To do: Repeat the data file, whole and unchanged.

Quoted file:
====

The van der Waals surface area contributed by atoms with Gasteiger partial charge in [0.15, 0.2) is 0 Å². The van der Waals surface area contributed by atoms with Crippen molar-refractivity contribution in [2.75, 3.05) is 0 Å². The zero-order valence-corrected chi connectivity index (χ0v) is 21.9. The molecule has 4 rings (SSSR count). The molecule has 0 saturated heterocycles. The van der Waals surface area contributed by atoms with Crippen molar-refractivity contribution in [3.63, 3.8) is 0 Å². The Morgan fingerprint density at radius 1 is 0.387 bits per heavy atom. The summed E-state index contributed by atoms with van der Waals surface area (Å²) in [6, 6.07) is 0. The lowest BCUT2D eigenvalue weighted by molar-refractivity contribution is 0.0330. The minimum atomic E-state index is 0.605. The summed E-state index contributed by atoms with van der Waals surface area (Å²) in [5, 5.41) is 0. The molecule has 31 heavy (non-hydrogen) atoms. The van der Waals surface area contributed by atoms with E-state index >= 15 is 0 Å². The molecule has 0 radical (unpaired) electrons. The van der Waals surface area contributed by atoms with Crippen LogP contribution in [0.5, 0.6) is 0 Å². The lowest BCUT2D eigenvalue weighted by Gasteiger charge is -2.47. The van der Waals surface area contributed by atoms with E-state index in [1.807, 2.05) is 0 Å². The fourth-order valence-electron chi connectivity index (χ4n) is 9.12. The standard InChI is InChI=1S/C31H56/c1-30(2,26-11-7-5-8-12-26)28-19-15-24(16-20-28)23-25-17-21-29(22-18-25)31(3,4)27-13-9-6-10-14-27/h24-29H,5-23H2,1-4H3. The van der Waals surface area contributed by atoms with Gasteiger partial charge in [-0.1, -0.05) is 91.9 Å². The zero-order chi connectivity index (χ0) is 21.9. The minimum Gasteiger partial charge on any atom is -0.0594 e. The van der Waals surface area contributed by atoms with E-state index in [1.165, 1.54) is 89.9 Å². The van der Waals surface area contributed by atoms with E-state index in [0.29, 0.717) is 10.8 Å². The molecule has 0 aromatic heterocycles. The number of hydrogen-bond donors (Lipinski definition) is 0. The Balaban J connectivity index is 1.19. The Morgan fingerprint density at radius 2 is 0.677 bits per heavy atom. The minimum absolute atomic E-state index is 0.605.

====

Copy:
The van der Waals surface area contributed by atoms with Gasteiger partial charge in [0.15, 0.2) is 0 Å². The van der Waals surface area contributed by atoms with Crippen molar-refractivity contribution in [2.75, 3.05) is 0 Å². The zero-order valence-corrected chi connectivity index (χ0v) is 21.9. The molecule has 4 rings (SSSR count). The molecule has 0 saturated heterocycles. The van der Waals surface area contributed by atoms with Crippen molar-refractivity contribution in [3.63, 3.8) is 0 Å². The Morgan fingerprint density at radius 1 is 0.387 bits per heavy atom. The summed E-state index contributed by atoms with van der Waals surface area (Å²) in [6, 6.07) is 0. The lowest BCUT2D eigenvalue weighted by molar-refractivity contribution is 0.0330. The minimum atomic E-state index is 0.605. The summed E-state index contributed by atoms with van der Waals surface area (Å²) in [5, 5.41) is 0. The molecule has 31 heavy (non-hydrogen) atoms. The van der Waals surface area contributed by atoms with E-state index >= 15 is 0 Å². The molecule has 0 radical (unpaired) electrons. The van der Waals surface area contributed by atoms with Crippen LogP contribution in [0.5, 0.6) is 0 Å². The lowest BCUT2D eigenvalue weighted by Gasteiger charge is -2.47. The van der Waals surface area contributed by atoms with E-state index in [1.807, 2.05) is 0 Å². The fourth-order valence-electron chi connectivity index (χ4n) is 9.12. The standard InChI is InChI=1S/C31H56/c1-30(2,26-11-7-5-8-12-26)28-19-15-24(16-20-28)23-25-17-21-29(22-18-25)31(3,4)27-13-9-6-10-14-27/h24-29H,5-23H2,1-4H3. The van der Waals surface area contributed by atoms with Gasteiger partial charge in [-0.1, -0.05) is 91.9 Å². The zero-order chi connectivity index (χ0) is 21.9. The minimum Gasteiger partial charge on any atom is -0.0594 e. The van der Waals surface area contributed by atoms with E-state index in [1.165, 1.54) is 89.9 Å². The van der Waals surface area contributed by atoms with E-state index in [0.29, 0.717) is 10.8 Å². The molecule has 0 aromatic heterocycles. The number of hydrogen-bond donors (Lipinski definition) is 0. The Balaban J connectivity index is 1.19. The Morgan fingerprint density at radius 2 is 0.677 bits per heavy atom. The minimum absolute atomic E-state index is 0.605.